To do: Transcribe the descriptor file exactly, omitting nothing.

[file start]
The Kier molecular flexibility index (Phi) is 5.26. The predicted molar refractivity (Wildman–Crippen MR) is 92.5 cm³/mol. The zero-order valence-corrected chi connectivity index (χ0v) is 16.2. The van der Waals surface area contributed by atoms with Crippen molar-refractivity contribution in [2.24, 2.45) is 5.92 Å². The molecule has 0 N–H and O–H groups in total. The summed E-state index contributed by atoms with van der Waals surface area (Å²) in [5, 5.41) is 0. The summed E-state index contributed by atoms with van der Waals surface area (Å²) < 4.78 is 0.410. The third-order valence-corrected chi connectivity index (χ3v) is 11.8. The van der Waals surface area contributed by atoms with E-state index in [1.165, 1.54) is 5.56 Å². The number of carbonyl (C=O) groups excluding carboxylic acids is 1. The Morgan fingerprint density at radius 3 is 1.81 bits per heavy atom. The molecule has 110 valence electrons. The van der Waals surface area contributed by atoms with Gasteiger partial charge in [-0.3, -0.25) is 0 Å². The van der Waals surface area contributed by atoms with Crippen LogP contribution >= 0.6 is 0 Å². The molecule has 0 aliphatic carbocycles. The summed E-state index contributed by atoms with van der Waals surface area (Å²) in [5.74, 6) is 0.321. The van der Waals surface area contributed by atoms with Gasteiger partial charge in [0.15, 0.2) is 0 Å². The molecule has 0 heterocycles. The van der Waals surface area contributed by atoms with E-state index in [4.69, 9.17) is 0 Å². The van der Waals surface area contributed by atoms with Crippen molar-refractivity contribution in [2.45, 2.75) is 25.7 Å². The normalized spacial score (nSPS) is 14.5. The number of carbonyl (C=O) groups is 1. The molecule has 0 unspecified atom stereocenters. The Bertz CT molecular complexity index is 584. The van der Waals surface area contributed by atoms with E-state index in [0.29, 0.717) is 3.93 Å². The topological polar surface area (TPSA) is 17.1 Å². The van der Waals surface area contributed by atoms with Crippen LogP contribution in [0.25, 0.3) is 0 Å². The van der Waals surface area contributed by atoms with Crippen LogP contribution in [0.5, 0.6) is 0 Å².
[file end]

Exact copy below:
The Kier molecular flexibility index (Phi) is 5.26. The predicted molar refractivity (Wildman–Crippen MR) is 92.5 cm³/mol. The zero-order valence-corrected chi connectivity index (χ0v) is 16.2. The van der Waals surface area contributed by atoms with Crippen molar-refractivity contribution in [2.24, 2.45) is 5.92 Å². The molecule has 0 N–H and O–H groups in total. The summed E-state index contributed by atoms with van der Waals surface area (Å²) in [5, 5.41) is 0. The summed E-state index contributed by atoms with van der Waals surface area (Å²) < 4.78 is 0.410. The third-order valence-corrected chi connectivity index (χ3v) is 11.8. The van der Waals surface area contributed by atoms with E-state index in [1.165, 1.54) is 5.56 Å². The number of carbonyl (C=O) groups excluding carboxylic acids is 1. The Morgan fingerprint density at radius 3 is 1.81 bits per heavy atom. The molecule has 110 valence electrons. The van der Waals surface area contributed by atoms with Gasteiger partial charge in [-0.3, -0.25) is 0 Å². The van der Waals surface area contributed by atoms with Crippen LogP contribution >= 0.6 is 0 Å². The molecule has 0 aliphatic carbocycles. The summed E-state index contributed by atoms with van der Waals surface area (Å²) in [5.74, 6) is 0.321. The van der Waals surface area contributed by atoms with Gasteiger partial charge in [0.15, 0.2) is 0 Å². The molecule has 0 heterocycles. The van der Waals surface area contributed by atoms with E-state index in [4.69, 9.17) is 0 Å². The van der Waals surface area contributed by atoms with Crippen molar-refractivity contribution in [2.45, 2.75) is 25.7 Å². The normalized spacial score (nSPS) is 14.5. The number of carbonyl (C=O) groups is 1. The molecule has 0 unspecified atom stereocenters. The Bertz CT molecular complexity index is 584. The van der Waals surface area contributed by atoms with E-state index in [0.29, 0.717) is 3.93 Å². The topological polar surface area (TPSA) is 17.1 Å². The van der Waals surface area contributed by atoms with Crippen LogP contribution in [0.25, 0.3) is 0 Å². The van der Waals surface area contributed by atoms with Crippen LogP contribution in [0.5, 0.6) is 0 Å².